Tuesday, 27 September 2016

Award Winning Artist Anthony Ogden

Well, what a night!!

I have taken over organising the demos and workshops for Horwich Art Society and had heard of this portrait painter from a lady who attends my classes. Things seem to be quite connected in the art world in the North of England with people attending several art groups and so news of someone who is really good tends to get passed around. Once I had booked him, I heard of him from several other groups too.

So who is the artist? He's Anthony Ogden and among other things he does live portrait demos in acrylic using a member of the audience in a 2 hour timescale. I had been told he captures something in his subjects so was really excited to see him work. One of the members volunteered to be the model and a fine job he did too!!

First was the sketch.....this was a joy to watch, he explained the general measurements of the human face, where the eyes are placed, the nose, ears and mouth etc and proceeded to build up a sketch of Tom's face. As he put the mouth in, the whole face just came to life and became Tom, it was quite remarkable how in one moment it seemed to be a generic face and the next, Tom appeared!

Anthony then described how he can approach a subject in two ways, one by doing a complete underpainting using washes and lifting out, or, as he did tonight blocking in the darks and shadows with a burnt umber using it more like a watercolour. He left areas white and built up the shadow as he could see them and then left the whole piece to dry before he started to add the colour.

He then built the painting up using a fairly limited palette of Burnt Sienna, Burnt Umber, UB, Cad Yellow, Naples Yellow and White. I do have one or two photos but I was honestly so engrossed in watching this master at work I simply forgot to take any early ones which to be honest could have been finished at that stage as lovely monochrome works. However we were all impatient to see how he built up the colour and he certainly didn't disappoint as although he only described the final piece as a sketch, I and quite a few others liked the spontaneity and freshness of the sketch every bit as much as his other more polished work...here are a few photos from the evening

And here is the final piece

I think you can see how he captured the likeness very early doors and it all seemed so simple but as others had told me he also captured the essence of his subject and as he said "Not a photo in sight!!"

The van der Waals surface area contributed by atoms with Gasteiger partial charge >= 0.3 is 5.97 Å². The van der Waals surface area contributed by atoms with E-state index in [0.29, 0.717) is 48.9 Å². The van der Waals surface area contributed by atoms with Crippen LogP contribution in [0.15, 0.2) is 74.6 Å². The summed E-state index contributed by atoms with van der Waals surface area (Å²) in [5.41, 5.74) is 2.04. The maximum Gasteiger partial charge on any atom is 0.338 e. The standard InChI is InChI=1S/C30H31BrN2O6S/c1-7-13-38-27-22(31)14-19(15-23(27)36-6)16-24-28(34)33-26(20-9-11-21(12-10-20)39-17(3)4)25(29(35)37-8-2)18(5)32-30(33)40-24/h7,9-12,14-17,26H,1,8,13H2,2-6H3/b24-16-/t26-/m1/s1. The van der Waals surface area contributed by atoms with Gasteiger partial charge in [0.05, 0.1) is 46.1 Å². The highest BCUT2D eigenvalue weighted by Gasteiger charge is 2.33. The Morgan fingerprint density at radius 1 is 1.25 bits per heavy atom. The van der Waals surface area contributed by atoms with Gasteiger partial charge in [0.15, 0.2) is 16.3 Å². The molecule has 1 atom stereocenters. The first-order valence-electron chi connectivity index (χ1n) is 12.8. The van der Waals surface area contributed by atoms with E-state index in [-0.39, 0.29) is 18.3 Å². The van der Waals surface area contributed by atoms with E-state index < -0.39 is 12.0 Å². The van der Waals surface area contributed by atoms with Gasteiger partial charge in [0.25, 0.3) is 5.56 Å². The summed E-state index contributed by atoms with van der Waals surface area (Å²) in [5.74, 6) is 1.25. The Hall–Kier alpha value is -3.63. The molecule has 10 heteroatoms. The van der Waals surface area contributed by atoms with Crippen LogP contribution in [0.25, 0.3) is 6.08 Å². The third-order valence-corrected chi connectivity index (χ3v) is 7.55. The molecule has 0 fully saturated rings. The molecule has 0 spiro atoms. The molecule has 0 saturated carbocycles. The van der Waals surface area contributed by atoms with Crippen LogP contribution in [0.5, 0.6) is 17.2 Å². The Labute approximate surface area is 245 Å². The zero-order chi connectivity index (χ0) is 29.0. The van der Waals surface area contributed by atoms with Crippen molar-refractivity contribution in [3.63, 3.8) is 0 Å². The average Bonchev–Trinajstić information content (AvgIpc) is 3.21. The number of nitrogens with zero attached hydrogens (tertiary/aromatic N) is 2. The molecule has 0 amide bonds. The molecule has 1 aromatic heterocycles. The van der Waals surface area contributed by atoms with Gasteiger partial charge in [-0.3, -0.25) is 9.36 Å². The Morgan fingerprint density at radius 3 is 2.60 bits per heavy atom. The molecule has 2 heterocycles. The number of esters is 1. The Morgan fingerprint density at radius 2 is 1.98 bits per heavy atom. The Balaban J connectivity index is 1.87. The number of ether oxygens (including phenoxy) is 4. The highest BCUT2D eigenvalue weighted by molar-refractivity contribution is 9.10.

The whole session was a breath of fresh air thoroughly enjoyed by all attending, all marvelling at the great craftsmanship we witnessed tonight.....it was a revelation and even had me wondering about getting the old acrylics out and having another bash with them and for all of you who know me on here that is definitely a great compliment to Anthony as I never thought anyone could ever tempt me away from watercolour!!

Do check out Anthony's website here


You will see he is a truly "Fine Artist" and we are privileged to have seen him at work tonight!!


Tom's partner Liana liked the portrait so much she bought it and I was so pleased she did as it is a unique, wonderful piece of art and will now sit in its rightful place.....

Saturday, 17 September 2016

Back to Brusho

As I am running an All Day Brusho Workshop in October with an Autumnal theme I decided to get going with some examples. I am also committed to doing more plein air work and as the weather in the gloomy North West had been amazing the last few days I decide to get out and put my money where my mouth is!!

We have 5 different hydrangea bushes and despite one new blue bush already turning pink this bush in the same bed is a bright cerulean blue and shows no signs of changing apart from when we get towards Autumn when the petals get lovely tints of purple and sea green... it always tempts me to paint and I have had few goes but never with Brusho. As Brusho can be messy usually the only place I use it is in my studio where I can splish and splosh to my heart's content....however if I'm careful I can go outside and as long as I have a large towel to protect the stone I am ok so today seemed an ideal opportunity for a touch of plein air.

I did have a false start where I should have left more white in the flower head so quickly moved on to another piece. The other I will splatter with bleach another day and see what happens or I may use it to show how to use bleach at the workshop.

I was only going to use 4 colours, Lemon, UB, Violet and Emerald Green but as the painting progressed added some Sea Green as well. My aim was to keep some parts of the flower very light with the white of the paper showing and to build up the bottom part to give the impression of it being in shadow.